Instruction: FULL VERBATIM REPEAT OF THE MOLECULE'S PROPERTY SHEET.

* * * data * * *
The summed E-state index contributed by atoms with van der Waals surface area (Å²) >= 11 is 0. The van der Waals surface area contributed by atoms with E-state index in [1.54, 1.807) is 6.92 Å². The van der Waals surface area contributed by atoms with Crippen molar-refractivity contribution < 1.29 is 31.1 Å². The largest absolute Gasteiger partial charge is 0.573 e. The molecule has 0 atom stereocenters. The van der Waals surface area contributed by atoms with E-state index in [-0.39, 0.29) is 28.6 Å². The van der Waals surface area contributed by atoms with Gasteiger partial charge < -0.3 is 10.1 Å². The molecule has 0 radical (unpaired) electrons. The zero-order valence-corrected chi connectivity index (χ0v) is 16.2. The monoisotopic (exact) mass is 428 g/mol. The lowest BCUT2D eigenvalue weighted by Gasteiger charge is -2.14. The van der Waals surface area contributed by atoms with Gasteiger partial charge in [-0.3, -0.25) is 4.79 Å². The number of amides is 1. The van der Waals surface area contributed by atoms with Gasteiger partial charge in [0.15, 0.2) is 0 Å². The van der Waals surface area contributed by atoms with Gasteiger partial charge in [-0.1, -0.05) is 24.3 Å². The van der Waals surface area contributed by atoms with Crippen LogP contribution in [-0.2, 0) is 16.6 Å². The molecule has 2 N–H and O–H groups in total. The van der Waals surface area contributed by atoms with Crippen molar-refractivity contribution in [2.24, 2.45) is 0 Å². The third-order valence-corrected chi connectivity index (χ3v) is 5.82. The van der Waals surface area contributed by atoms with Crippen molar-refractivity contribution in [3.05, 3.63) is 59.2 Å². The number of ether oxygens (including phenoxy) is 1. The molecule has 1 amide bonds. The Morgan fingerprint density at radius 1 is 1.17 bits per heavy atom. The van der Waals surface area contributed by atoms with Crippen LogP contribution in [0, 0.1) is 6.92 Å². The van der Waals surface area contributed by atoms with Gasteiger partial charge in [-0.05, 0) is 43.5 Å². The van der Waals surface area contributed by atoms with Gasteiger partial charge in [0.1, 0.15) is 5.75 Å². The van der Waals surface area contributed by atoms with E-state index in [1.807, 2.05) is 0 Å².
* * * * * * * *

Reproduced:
The summed E-state index contributed by atoms with van der Waals surface area (Å²) >= 11 is 0. The van der Waals surface area contributed by atoms with E-state index in [1.54, 1.807) is 6.92 Å². The van der Waals surface area contributed by atoms with Crippen molar-refractivity contribution < 1.29 is 31.1 Å². The largest absolute Gasteiger partial charge is 0.573 e. The molecule has 0 atom stereocenters. The van der Waals surface area contributed by atoms with E-state index in [-0.39, 0.29) is 28.6 Å². The van der Waals surface area contributed by atoms with Gasteiger partial charge < -0.3 is 10.1 Å². The molecule has 0 radical (unpaired) electrons. The zero-order valence-corrected chi connectivity index (χ0v) is 16.2. The monoisotopic (exact) mass is 428 g/mol. The lowest BCUT2D eigenvalue weighted by Gasteiger charge is -2.14. The van der Waals surface area contributed by atoms with Gasteiger partial charge in [-0.3, -0.25) is 4.79 Å². The number of amides is 1. The van der Waals surface area contributed by atoms with Gasteiger partial charge in [0.15, 0.2) is 0 Å². The van der Waals surface area contributed by atoms with Gasteiger partial charge in [-0.1, -0.05) is 24.3 Å². The van der Waals surface area contributed by atoms with Crippen LogP contribution in [-0.2, 0) is 16.6 Å². The molecule has 2 N–H and O–H groups in total. The van der Waals surface area contributed by atoms with Crippen molar-refractivity contribution in [2.24, 2.45) is 0 Å². The third-order valence-corrected chi connectivity index (χ3v) is 5.82. The van der Waals surface area contributed by atoms with Crippen molar-refractivity contribution in [3.05, 3.63) is 59.2 Å². The number of ether oxygens (including phenoxy) is 1. The molecule has 1 amide bonds. The Morgan fingerprint density at radius 1 is 1.17 bits per heavy atom. The van der Waals surface area contributed by atoms with Crippen LogP contribution in [0, 0.1) is 6.92 Å². The van der Waals surface area contributed by atoms with Gasteiger partial charge in [-0.05, 0) is 43.5 Å². The van der Waals surface area contributed by atoms with Gasteiger partial charge in [0.1, 0.15) is 5.75 Å². The van der Waals surface area contributed by atoms with E-state index in [1.807, 2.05) is 0 Å².